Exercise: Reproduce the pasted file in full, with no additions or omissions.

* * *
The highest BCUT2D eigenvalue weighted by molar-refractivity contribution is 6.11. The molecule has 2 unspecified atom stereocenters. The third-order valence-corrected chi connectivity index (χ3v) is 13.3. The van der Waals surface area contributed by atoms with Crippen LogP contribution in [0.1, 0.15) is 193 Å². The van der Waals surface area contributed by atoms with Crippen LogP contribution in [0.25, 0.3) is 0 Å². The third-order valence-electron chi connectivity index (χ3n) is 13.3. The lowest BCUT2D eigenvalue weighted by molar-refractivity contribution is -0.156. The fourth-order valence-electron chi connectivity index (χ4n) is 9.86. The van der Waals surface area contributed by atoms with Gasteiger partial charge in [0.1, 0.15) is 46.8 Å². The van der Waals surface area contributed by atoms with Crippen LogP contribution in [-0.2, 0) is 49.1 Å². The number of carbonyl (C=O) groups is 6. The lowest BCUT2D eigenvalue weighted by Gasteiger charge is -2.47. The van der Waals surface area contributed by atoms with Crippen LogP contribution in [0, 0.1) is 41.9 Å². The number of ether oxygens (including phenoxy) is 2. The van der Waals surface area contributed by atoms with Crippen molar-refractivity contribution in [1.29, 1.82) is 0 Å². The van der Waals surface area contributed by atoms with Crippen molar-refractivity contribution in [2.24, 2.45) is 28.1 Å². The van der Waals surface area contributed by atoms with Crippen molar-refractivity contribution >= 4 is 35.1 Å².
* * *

The highest BCUT2D eigenvalue weighted by molar-refractivity contribution is 6.11. The molecule has 2 unspecified atom stereocenters. The third-order valence-corrected chi connectivity index (χ3v) is 13.3. The van der Waals surface area contributed by atoms with Crippen LogP contribution in [0.1, 0.15) is 193 Å². The van der Waals surface area contributed by atoms with Crippen LogP contribution in [0.25, 0.3) is 0 Å². The third-order valence-electron chi connectivity index (χ3n) is 13.3. The lowest BCUT2D eigenvalue weighted by molar-refractivity contribution is -0.156. The fourth-order valence-electron chi connectivity index (χ4n) is 9.86. The van der Waals surface area contributed by atoms with Gasteiger partial charge in [0.1, 0.15) is 46.8 Å². The van der Waals surface area contributed by atoms with Crippen LogP contribution in [-0.2, 0) is 49.1 Å². The number of carbonyl (C=O) groups is 6. The lowest BCUT2D eigenvalue weighted by Gasteiger charge is -2.47. The van der Waals surface area contributed by atoms with Crippen LogP contribution in [0, 0.1) is 41.9 Å². The number of ether oxygens (including phenoxy) is 2. The van der Waals surface area contributed by atoms with Crippen molar-refractivity contribution in [1.29, 1.82) is 0 Å². The van der Waals surface area contributed by atoms with Crippen molar-refractivity contribution in [2.24, 2.45) is 28.1 Å². The van der Waals surface area contributed by atoms with Crippen molar-refractivity contribution >= 4 is 35.1 Å².